4. Pathological lying. They can be deceptive, underhanded and dishonest.

5. Conning and manipulative. They will exploit others with no regard to the suffering they inflict.

6. Lack of remorse. They are cold-hearted and even have disdain for their victims.

7. Shallow affect. They have a limited range of feelings and, despite their gregariousness, are cold.

8. Callousness. A lack of feelings toward people in general.

9. Parasitic lifestyle. They have a selfish financial dependence on others.

10. Poor behavioral controls. They express irritability, annoyance, impatience and verbal abuse. They have trouble controlling their anger.

11. Promiscuous sexual behavior. They have brief, superficial relationships and take great pride in discussing their sexual exploits.

12. Early behavior problems. They lied, cheated, stole or bullied before age 13.

13. Lack of realistic long-term goals. They lead an aimless life and lack direction.

14. Impulsiveness. They can behave recklessly and don't consider their consequences.

15. Irresponsibility. They don't fulfill their obligations, default on loans, skip bills and fail to honor contracts.

16. Failure to accept responsibility for their actions. It shows low conscientiousness.

17. Many short-term relationships. They have many inconsistent and unreliable commitments in life.

18. Juvenile delinquency. They got in trouble when they were teenagers with crimes that involved antagonism, aggression or manipulation.

19. Revocation of condition release. In trouble already, their probation was revoked because of technical violations like failing to appear.

20. Criminal versatility. They commit a diversity of crimes and take great pride in getting away with it.
Now, obviously, this is not a truly valid means of assessment. A layperson cannot definitively diagnose or rule out psychopathy in anyone using a tool or method like this. But that is beside the point.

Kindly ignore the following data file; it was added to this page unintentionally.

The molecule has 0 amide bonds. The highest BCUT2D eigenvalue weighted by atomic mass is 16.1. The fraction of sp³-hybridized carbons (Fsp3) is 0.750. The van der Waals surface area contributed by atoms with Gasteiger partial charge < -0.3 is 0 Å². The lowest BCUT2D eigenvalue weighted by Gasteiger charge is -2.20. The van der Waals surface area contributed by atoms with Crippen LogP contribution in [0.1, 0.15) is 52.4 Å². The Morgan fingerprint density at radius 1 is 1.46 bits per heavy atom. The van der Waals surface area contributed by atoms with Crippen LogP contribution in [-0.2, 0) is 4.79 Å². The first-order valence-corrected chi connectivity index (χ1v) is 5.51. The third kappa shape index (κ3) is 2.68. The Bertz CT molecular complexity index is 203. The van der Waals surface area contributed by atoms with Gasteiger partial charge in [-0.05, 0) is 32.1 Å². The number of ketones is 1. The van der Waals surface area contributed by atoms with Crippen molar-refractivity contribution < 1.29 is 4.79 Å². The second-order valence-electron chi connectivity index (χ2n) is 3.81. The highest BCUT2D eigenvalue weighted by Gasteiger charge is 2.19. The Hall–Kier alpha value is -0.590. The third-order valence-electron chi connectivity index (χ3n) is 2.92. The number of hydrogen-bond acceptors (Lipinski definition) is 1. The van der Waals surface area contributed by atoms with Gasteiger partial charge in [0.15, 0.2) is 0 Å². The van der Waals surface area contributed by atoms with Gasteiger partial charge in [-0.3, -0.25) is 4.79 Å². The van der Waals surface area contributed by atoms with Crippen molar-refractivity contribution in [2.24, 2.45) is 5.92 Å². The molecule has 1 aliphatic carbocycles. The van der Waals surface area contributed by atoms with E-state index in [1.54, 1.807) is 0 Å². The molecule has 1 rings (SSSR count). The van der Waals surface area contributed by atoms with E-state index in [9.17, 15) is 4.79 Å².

The point is that Diamond has planted a seed in his readers' minds, just like the seed his primary article subject, Richard Conti, has planted in the minds of his students. He has provided some basic information about the kinds of characteristics exhibited by psychopaths, which is not only educational, but sure to generate curiosity. And he has nurtured that curiosity, encouraging its development into - and the application of this newfound knowledge toward - healthy questioning about the nature of authority figures.

Both Diamond and Conti are contributing to the emergence in the public of wise skepticism and an enlightened form of discriminating thinking regarding the possibility of reduced capacities for empathy and conscience among those in power. For this, they should both be commended.I think the fact that that particular angle on ponerology - the possibility of psychopathy among workplace leadership - has repeatedly been key is appropriate.

Conscience-reducing disorders affect us profoundly whenever they influence our systems. They may even affect us more profoundly when they influence high levels of power structures. But it is perhaps easiest for most people new to the subject to begin to recognize their impact and relevance on a level at which they are very personally and directly affected.

The level on which this occurs most personally and directly is probably actually the family level. However, for a variety of reasons, there is often tremendous resistance, especially initially, to acknowledging such disturbing dysfunction within the family.

The next most personal and direct level at which to become conscious commonly involves a setting in which people viscerally experience the exercise - and, in some cases, abuse - of power over them on a daily basis, namely, at work. And in a climate in which the "bad boss" is a widely-accepted archetype - as lamented in countless after-work venting sessions and portrayed in iconic films and comic strips - circumstances are conducive for the awareness that is sometimes avoided in the family setting to blossom when contemplating the relationship dynamics in one's work experience.

To be certain, it is important - and surely Diamond and Conti both appreciate it - that people ultimately recognize ponerologic influences in other areas, including family and government. That's why I've included among relevant resources that I've shared ones that assist them in doing that.

But by focusing on psychopathic contacts, including bosses, at work - much as Robert Hare and Paul Babiak do in their highly significant and pertinent book Snakes in Suits: When Psychopaths Go to Work - Diamond opens the door for his readers to, over time, make the necessary connections to become even more sufficiently ponerology-conscious.